Jesus revealed this insight in His rebuke to Peter: "Thou art an offense to Me: for Thou [are not mindful] of the things that be of God, but those that be of man" (Matt. 16:23). Peter was simply a man, he was just being himself. He couldn't fathom "the things that be of God" enough to discern the meaning of the cross.

Jesus put His finger of recognition on the plague spot of mankind's opposition to the cross: "He turned, and said unto Peter, Get thee behind Me, Satan! Thou art an offense unto Me" (Matt. 16:23).

He had unwittingly let himself be a tool in the hands of Satan by seeking to turn Jesus away from His sacrificial purpose. That temptation was real to Jesus! Peter's attitude toward the cross perfectly reflected the attitude of Satan himself.

The old covenant, as clearly brought to our attention by E. J. Waggoner, one of the 1888 messengers, is making promises to God. [5] At the last supper Peter promised his Lord, "Although all shall be offended, yet will not I" (Mark 14:29). Verse 31 indicates continuous assertion--"the more vehemently." Vehemence has its place, but it is not always proof of enduring loyalty. Peter's tragic denial three times was equally vehement (Luke 22:54-61). Time often lends poignancy to our vehemence, as when poor "Peter remembered the word of the Lord, ... Before the cock crow, thou shall deny Me thrice." It was like a sword thrust into his heart, and "Peter went out, and wept bitterly" (vs. 62).

If you or I make promises to God, immediately it's old covenant. It's Peter promising that he will never deny Christ, and then doing it before the rooster crowed next morning. It's "all the people" promising at Mt. Sinai, "All that the Lord hath spoken we will do!" (Ex. 19:8); and then bowing down to a golden calf in a few days. The problem is simple: we humans don't keep our promises; in fact, we can't, because we have no righteousness of our own. This is why so many New Year's resolutions go down the drain after only a few days.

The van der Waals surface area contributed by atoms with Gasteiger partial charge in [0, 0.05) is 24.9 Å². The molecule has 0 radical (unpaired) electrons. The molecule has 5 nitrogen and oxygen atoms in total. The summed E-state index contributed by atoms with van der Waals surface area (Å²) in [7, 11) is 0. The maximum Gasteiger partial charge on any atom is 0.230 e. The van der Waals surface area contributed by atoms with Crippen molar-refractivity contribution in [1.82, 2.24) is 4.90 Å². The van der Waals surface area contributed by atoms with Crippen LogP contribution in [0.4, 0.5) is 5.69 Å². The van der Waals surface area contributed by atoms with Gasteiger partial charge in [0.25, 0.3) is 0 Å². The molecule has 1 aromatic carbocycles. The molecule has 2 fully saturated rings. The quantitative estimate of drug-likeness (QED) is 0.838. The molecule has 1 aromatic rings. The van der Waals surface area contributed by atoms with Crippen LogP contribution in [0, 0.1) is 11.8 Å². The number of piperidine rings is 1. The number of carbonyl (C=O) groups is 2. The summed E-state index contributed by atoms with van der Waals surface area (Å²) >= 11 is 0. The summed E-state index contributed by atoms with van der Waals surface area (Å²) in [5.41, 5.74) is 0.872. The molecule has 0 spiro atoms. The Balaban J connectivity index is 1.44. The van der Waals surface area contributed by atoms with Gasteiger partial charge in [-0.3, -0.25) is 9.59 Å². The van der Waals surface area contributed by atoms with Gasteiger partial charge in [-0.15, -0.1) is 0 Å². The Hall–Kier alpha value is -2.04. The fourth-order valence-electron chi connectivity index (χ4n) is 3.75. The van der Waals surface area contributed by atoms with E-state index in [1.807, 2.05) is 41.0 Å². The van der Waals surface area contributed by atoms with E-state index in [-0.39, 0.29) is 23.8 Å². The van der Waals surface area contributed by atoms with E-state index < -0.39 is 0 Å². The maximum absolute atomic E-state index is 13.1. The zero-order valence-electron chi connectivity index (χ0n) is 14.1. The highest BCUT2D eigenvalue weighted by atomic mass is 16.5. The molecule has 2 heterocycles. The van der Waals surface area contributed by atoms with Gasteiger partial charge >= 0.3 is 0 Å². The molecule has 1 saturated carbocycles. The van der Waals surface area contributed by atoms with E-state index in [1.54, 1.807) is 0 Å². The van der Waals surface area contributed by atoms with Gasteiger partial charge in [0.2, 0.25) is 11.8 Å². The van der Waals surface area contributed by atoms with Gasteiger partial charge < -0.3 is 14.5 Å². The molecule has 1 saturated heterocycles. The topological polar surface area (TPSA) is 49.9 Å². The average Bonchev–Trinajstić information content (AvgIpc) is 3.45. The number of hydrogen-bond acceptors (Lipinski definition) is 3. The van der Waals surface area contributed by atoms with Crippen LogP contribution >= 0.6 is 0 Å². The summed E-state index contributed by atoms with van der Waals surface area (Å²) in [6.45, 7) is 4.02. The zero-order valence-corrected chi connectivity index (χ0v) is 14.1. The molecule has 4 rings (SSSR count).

Someone may say, "What's wrong with making good promises to God even if you do break them?" Several things: God Himself has never asked you to do so; and further, Paul says that making and breaking promises to God brings you into spiritual "bondage" (Gal. 4:24). "The knowledge of your broken promises and forfeited pledges weakens your confidence in your own sincerity, and causes you to feel that God cannot accept you. ..." [6]

It was the beginning of centuries of sad Israelite history that finally led them into the "bondage" of foreign captivity and then at the end, to crucify their Messiah. Those who think that the old and new covenants are the same thing are confusing liberty with slavery.

When God makes the promise, there you have the new covenant. And believing the promise is liberty, not slavery. He always keeps His promise. "Delight thyself also in the LORD; and He shall give thee the desires of thine heart" (Psalm 37:4). You may say, "That's such good news--I can hardly believe He will ever do that for me!" Peter couldn't believe it either, until he repented of his unbelief. You can repent, too. That's the good news!

--Paul E. Penno

[1] Ellen G. White, The Desire of Ages, p. 139.
[2] Ibid., p. 133.
[3] Ibid., p. 138.
[4] Ibid., pp. 381, 382.
[5] For example, see Ellet J. Waggoner, The Glad Tidings, p. 71 (CFI ed., 2016).
[6] Ellen G. White, Steps to Christ, p. 47.

Pastor Paul Penno's video of this lesson is on the Internet at: